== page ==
Cornell University Library and Cornell University Press Launch German Studies Series
Mellon Grant Supports Exploration of Sustainable Publishing Venture
ITHACA, N.Y. (March 4, 2010) - Humanist scholars continue to live by the "publish or perish" rule, which defines the monograph as the gold standard for tenure. Those working on languages and literatures other than English face a double jeopardy, as the market for their books shrinks and many presses cut back on publishing specialized titles.
Now, authors writing on German topics are getting a fresh channel for their scholarship through a new publishing venture at Cornell University that aspires to provide a more stable and sustainable forum for their work. A $50,000 three-year grant from The Andrew W. Mellon Foundation will help fund the endeavor.
Signale: Modern German Letters, Cultures, and Thought a new English-language book series covering the literature, culture, criticism and intellectual history of the German-speaking world will be published in electronic format and in short print runs backed up by trade-quality bound books produced on a print-on-demand basis. The innovative cross-campus model involves extensive collaboration between Cornell University Library, Cornell University Press and Cornell faculty in the Departments of German Studies, Comparative Literature, History, Music and Philosophy. The full text of many of the Signale books will be available online for free.
Signale monographs will undergo the same rigorous editorial and peer-review process as traditional university press-published books, with the expertise of an interdisciplinary board of distinguished Cornell faculty and an advisory board of top scholars in German Studies from North American universities. Topics will range from the early modern period to the present.
"This collaboration among multiple campus entities recognizes the importance and impact of creating space for a discipline that is vitally important to the humanities at large, but also under pressure because of declining monograph sales," said Anne R. Kenney, Carl A. Kroch University Librarian.
The Mellon grant includes a provision for business planning for the new series, and the partners at Cornell hope to provide a sustainable business model for publishing in the field that can be replicated in other disciplines facing similar pressures.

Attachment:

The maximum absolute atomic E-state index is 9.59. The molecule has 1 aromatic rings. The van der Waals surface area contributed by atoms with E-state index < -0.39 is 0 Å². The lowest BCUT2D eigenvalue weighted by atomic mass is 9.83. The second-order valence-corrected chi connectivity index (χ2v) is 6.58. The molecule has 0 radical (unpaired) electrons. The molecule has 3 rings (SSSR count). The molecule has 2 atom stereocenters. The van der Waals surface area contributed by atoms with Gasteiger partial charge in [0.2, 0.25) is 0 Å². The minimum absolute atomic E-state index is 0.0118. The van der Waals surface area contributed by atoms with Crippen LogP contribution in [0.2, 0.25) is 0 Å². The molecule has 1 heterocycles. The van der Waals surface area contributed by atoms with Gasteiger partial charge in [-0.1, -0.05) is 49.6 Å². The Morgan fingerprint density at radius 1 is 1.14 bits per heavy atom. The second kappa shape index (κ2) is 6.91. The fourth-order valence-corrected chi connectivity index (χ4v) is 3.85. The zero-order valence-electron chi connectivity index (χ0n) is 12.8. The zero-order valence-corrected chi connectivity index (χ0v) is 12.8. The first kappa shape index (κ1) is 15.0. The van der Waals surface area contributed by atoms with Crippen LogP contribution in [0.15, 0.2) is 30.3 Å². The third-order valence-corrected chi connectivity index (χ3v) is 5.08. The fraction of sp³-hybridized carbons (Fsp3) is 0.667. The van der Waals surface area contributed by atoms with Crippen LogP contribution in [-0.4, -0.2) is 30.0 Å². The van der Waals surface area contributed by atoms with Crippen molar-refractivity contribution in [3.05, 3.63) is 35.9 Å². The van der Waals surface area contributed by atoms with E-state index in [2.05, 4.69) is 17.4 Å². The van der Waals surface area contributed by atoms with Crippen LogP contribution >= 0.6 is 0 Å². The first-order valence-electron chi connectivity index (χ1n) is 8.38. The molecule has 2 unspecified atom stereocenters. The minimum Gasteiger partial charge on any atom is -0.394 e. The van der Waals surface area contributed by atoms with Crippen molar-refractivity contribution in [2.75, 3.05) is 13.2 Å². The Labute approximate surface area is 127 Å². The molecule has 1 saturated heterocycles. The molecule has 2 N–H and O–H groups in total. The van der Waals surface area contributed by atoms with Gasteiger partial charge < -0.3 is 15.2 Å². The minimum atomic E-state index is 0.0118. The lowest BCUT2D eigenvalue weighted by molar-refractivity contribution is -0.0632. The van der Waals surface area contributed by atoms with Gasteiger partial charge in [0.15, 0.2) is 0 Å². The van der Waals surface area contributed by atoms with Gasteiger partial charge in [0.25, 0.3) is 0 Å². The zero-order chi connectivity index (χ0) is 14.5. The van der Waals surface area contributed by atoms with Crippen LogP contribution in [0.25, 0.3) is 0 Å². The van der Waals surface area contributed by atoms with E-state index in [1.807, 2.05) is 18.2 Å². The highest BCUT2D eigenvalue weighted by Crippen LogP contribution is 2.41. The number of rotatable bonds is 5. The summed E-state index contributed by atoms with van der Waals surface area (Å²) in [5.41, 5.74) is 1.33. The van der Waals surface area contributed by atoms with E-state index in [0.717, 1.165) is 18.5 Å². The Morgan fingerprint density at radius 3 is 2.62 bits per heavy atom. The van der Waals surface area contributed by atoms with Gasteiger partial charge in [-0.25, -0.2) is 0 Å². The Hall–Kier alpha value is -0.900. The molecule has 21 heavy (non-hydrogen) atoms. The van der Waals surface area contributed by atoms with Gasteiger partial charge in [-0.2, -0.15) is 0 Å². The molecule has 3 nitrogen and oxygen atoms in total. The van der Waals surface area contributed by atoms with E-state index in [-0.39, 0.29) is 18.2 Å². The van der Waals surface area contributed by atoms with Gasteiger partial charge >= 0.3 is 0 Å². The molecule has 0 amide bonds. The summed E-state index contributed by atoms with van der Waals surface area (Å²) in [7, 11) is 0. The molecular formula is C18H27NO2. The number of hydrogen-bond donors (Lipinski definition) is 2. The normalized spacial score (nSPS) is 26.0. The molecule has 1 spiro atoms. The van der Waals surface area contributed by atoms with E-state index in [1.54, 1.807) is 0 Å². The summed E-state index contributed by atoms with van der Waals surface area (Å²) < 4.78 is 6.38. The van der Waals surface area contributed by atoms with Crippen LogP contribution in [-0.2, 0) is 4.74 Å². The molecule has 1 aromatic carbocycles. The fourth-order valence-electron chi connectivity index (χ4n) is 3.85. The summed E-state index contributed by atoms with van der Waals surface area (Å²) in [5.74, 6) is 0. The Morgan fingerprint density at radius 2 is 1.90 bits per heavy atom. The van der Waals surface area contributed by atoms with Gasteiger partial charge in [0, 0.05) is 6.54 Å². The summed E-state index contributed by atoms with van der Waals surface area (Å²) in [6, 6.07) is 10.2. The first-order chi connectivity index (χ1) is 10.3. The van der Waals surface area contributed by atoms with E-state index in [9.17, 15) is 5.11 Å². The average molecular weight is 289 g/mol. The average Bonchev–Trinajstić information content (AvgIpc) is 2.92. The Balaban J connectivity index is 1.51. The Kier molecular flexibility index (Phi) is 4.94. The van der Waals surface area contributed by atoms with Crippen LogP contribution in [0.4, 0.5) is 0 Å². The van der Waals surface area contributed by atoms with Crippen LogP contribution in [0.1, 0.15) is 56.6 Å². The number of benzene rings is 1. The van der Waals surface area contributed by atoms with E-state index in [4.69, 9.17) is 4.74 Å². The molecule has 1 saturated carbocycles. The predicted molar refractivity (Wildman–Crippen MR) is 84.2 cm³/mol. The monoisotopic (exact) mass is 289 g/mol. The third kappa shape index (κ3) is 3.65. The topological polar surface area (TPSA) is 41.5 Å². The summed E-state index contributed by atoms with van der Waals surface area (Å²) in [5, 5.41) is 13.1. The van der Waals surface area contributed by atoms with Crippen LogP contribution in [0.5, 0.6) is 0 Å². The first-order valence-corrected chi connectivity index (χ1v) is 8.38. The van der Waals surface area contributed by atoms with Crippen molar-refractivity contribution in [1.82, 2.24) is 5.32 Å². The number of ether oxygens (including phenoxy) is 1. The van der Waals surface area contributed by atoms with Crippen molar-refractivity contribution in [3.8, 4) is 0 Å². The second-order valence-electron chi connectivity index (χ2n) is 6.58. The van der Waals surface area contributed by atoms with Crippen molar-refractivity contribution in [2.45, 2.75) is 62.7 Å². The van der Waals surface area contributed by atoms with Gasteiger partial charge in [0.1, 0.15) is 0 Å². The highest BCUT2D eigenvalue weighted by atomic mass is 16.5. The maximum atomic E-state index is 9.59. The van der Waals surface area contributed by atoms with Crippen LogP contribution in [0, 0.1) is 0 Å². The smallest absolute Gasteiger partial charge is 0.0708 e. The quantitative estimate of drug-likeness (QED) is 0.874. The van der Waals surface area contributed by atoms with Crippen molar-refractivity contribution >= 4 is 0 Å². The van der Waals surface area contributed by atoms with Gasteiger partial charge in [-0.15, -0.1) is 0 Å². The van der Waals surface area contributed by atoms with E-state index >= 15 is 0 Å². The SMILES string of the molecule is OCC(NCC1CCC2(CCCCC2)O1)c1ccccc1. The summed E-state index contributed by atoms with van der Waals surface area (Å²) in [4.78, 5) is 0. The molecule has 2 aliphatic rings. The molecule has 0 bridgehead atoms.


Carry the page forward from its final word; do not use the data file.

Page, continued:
"Signale brings the strengths of Cornell's Press, Library and faculty together in an unprecedented partnership," said John G. Ackerman, director of Cornell University Press. "As university presses explore new business models for publishing in the digital age, we must seek to partner with others, both within and outside Cornell. Such collaborations are essential to the future health not only of scholarly publishing, but of humanities scholarship itself."
The series' first book entitled "Legal Tender: Love and Legitimacy in the East German Cultural Imagination," by John Griffith Urang will be published in May. It will be followed in June by "Paradigms for a Metaphorology," a key text by the philosopher Hans Blumenberg, originally published in 1963 and made available for the first time in English translation in the Signale series. Books by scholars at the University of Pennsylvania and Pennsylvania State University will be published later in the year. Additional titles are slated for publication in 2011, with more manuscripts and proposals under review. New submissions are encouraged.
"Signale is a concrete and necessary intervention that will greatly advance scholarship in German Studies," said Peter Uwe Hohendahl, series editor. "This discipline as a broad, cross-disciplinary field is exceptionally strong at Cornell, so it is appropriate that we are undertaking this here, on behalf of the larger community of scholars."
For more information, visit http://signale.cornell.edu or email the managing editor of the series, Kizer Walker, at firstname.lastname@example.org.
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